"We sent it to North and had some discussions," Severe said. "They made clear their feelings and their appreciation... or lack thereof."
North Precinct Commander Mike Leloff failed to return multiple messages seeking comment as of press time.
The bureau's public information office was also sent a list of questions. Among them: How officers are trained when it comes to taking children into custody, whether handcuffing is normal for children who aren't agitated, and how often children ages nine or younger are taken downtown for processing.
But Sergeant Pete Simpson, a police spokesman, emailed Tuesday, April 15, saying he couldn't comment on the arrest because of potential legal action. He did offer a general comment on how often children are arrested—and said it's policy, once someone's arrested, to handcuff them before they can be driven somewhere.
"I can say that the arresting of a nine-year-old is a rare occurrence," Simpson said, "but if an arrest is made, we have to handcuff for transportation."
Joseph Hagedorn, head of the Multnomah County juvenile unit for Metropolitan Public Defender, called this case "outrageous" and said the bureau ought to feel "embarrassed."
He said cops maybe could have taken the girl to the county's juvenile detention center instead of Central Precinct, and certainly not in handcuffs, given her age. But he also said the juvenile facility "would be unlikely" to accept her.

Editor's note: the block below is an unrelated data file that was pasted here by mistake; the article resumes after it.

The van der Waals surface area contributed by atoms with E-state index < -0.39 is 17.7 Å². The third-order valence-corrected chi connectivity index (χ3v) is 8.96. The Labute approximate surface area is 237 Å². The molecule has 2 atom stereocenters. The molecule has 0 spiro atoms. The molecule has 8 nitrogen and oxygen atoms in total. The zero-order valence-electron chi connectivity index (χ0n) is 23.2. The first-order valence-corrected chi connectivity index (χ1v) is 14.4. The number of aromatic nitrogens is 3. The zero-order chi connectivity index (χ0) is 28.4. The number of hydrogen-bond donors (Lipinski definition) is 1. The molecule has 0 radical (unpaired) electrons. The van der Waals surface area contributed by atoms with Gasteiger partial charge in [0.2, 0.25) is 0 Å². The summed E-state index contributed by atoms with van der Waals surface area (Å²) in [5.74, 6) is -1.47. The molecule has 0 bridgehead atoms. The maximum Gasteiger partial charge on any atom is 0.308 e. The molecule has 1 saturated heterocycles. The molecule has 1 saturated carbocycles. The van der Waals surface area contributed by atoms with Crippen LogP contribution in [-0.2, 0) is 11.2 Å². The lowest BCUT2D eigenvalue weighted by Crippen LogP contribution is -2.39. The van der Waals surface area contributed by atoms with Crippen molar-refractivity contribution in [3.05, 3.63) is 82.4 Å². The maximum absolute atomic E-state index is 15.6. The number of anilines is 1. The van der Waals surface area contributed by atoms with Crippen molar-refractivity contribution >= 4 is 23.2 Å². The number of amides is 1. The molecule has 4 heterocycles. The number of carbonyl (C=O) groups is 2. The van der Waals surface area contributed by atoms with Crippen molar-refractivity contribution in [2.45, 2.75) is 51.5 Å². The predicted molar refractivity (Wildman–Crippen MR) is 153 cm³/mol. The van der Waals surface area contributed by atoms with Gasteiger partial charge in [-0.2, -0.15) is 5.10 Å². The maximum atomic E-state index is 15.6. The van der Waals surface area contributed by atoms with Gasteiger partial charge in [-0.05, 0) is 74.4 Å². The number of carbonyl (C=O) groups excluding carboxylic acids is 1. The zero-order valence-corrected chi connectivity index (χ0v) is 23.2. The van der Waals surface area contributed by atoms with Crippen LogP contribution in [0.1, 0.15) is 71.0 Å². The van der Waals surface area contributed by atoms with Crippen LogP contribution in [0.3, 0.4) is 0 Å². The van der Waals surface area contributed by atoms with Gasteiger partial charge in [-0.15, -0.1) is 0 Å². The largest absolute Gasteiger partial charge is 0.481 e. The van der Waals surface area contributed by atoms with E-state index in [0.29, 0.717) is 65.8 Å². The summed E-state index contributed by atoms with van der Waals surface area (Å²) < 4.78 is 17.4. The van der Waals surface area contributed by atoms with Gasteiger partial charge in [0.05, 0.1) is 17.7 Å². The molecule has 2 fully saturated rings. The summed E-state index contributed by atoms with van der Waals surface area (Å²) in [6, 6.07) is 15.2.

"It almost seems like there's an embarrassment aspect to it," Hagedorn says. "Like they were trying to make a point of embarrassing this child and scaring her straight. They have procedures, and their officers should know better—especially ones who are working with kids."
He also said he wasn't surprised Harris' daughter was in counseling and had struggled since her arrest. And he raised concerns about the girl's race—she's African American—and the disproportionate number of arrests facing young African Americans.
"When you make a decision like that, to arrest a child, it has long-term traumatic effects," Hagedorn says. "They are responsible."
McCarthy's report says he and Huspek were called to the Boys and Girls Club after the fight involving Harris' daughter had ended—and after club officials had sent Harris' daughter home.
The mom of another nine-year-old girl who'd been fighting—that girl accused Harris' daughter of knocking off her glasses and somehow hitting her head on a brick wall—had told officers she wanted to see Harris' daughter arrested.
A counselor at the club told police he thought the fight lasted only "about 30 seconds"—and though he missed most of it, he saw both girls throwing punches. McCarthy's accounting of the fight primarily relies on statements from other children.
Traci Rose, chief communications officer for the Boys and Girls Clubs of Portland, says staff have to call cops maybe three to five times a year, citywide. That doesn't include, she says, calls made by parents. She confirmed Harris' daughter was suspended from the club and sent home after the fight.
Rose also said that the fight involving Harris' daughter was the last time, no matter who placed the call, police showed up at the club in New Columbia.
"There isn't one club over the other we can point to and say that there's been a problem," Rose says.
Harris says her daughter knew she'd made a mistake. Harris even said she'd have been okay if the officers' visit was just that: a stern reminder that scuffles can lead to more serious problems. But she says that wasn't what happened.
"If they had just told her not to fight, I would have totally condoned it," she says. "But they went over and beyond."